Soloist Martin Johnson explores Frank Corcoran’s writing for cello in all its nuances, from the swagger of a concerto and the rhapsodic polyphony of his work for eight cellos through to composer’s arrangements of folk tunes for cello and piano informed by the rhythmic patois of the Irish language.
Frank Corcoran has lived and taught in Germany for most of his professional life but has retained a profound connection with the literature and traditional music of his native country. It is this distance from and relationship with Ireland that informs so much of his music: directly, as in the case of his short Rhapsodietta Joyceana for solo cello and, more subtly, in the tensile interplay between soloist and orchestra in his first Cello Concerto.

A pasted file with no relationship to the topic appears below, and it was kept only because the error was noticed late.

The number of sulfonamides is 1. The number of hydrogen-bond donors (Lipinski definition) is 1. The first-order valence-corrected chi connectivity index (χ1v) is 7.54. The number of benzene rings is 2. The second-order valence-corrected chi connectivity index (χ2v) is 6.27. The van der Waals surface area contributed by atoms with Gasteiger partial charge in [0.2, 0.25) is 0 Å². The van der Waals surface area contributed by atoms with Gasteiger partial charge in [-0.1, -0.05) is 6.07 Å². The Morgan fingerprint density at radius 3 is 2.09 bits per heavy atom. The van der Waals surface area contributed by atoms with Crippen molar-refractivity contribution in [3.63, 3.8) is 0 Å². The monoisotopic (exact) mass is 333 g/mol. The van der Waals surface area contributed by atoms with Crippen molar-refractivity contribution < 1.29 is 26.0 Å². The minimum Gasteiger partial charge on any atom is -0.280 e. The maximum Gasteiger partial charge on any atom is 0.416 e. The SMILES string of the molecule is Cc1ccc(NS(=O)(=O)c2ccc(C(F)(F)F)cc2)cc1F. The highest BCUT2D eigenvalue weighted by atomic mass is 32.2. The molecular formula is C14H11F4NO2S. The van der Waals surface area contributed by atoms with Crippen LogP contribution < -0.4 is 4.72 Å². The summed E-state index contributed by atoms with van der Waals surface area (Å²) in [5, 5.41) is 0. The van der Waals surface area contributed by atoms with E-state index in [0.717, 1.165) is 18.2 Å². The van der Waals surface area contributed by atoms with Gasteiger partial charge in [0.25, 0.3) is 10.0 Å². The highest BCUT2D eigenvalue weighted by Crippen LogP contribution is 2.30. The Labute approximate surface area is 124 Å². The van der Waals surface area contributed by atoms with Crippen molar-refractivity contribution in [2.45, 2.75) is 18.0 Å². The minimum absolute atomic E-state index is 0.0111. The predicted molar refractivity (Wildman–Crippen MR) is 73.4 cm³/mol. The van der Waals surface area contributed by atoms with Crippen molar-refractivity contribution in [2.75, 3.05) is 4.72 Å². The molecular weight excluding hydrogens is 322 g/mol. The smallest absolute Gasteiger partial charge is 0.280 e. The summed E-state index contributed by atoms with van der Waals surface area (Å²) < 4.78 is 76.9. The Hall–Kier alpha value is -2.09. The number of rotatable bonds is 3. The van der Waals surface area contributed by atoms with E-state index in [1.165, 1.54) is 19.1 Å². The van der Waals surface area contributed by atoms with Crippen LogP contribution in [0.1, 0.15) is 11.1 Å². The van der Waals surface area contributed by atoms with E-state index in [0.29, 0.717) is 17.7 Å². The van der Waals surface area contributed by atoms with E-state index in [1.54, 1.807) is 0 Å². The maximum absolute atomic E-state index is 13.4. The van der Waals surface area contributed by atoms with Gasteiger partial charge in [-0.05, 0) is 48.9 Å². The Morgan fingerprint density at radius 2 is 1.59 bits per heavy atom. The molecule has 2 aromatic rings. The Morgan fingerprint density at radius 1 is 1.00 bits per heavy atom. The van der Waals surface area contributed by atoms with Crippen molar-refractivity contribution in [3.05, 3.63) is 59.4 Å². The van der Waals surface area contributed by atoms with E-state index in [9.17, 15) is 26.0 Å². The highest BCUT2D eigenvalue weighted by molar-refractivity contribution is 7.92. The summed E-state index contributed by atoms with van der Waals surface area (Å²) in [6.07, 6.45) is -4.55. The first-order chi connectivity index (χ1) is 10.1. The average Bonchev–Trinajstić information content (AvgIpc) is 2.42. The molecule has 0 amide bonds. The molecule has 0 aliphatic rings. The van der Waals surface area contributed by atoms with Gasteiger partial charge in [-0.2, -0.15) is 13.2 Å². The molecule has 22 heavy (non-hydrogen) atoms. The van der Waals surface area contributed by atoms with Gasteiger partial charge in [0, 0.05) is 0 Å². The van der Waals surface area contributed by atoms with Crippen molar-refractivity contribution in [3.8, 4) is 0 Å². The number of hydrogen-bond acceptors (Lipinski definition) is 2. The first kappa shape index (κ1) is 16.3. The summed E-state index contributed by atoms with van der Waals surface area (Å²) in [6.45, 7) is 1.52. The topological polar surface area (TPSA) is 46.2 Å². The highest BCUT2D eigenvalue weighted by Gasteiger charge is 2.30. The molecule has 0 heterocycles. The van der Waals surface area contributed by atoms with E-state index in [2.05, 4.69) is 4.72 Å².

Nowhere is this sense of place more evident, however, than in Corcoran’s Duetti Irlandesi for Cello and Piano which pay homage to his distant musical ancestor, the master harper Floirint Ó Corcorain. These traditional melodies would originally have been played on the Irish harp and the Composer says, "...have been haunting me since my rural childhood in Tipperary. I had long been appalled by the settings of old Irish melodies attempted by Beethoven, Haydn, Britten, Harty and too many other well-meaning composers: their often saccharine harmonies, their rhythmic iron corsets or indeed the foursquare form too often adopted." Instead, Corcoran has incorporated the freer sean nós or old-style singing rhythms and grace notes into his classically informed settings of these tunes so they become "... historical miniatures of my vanished Ireland."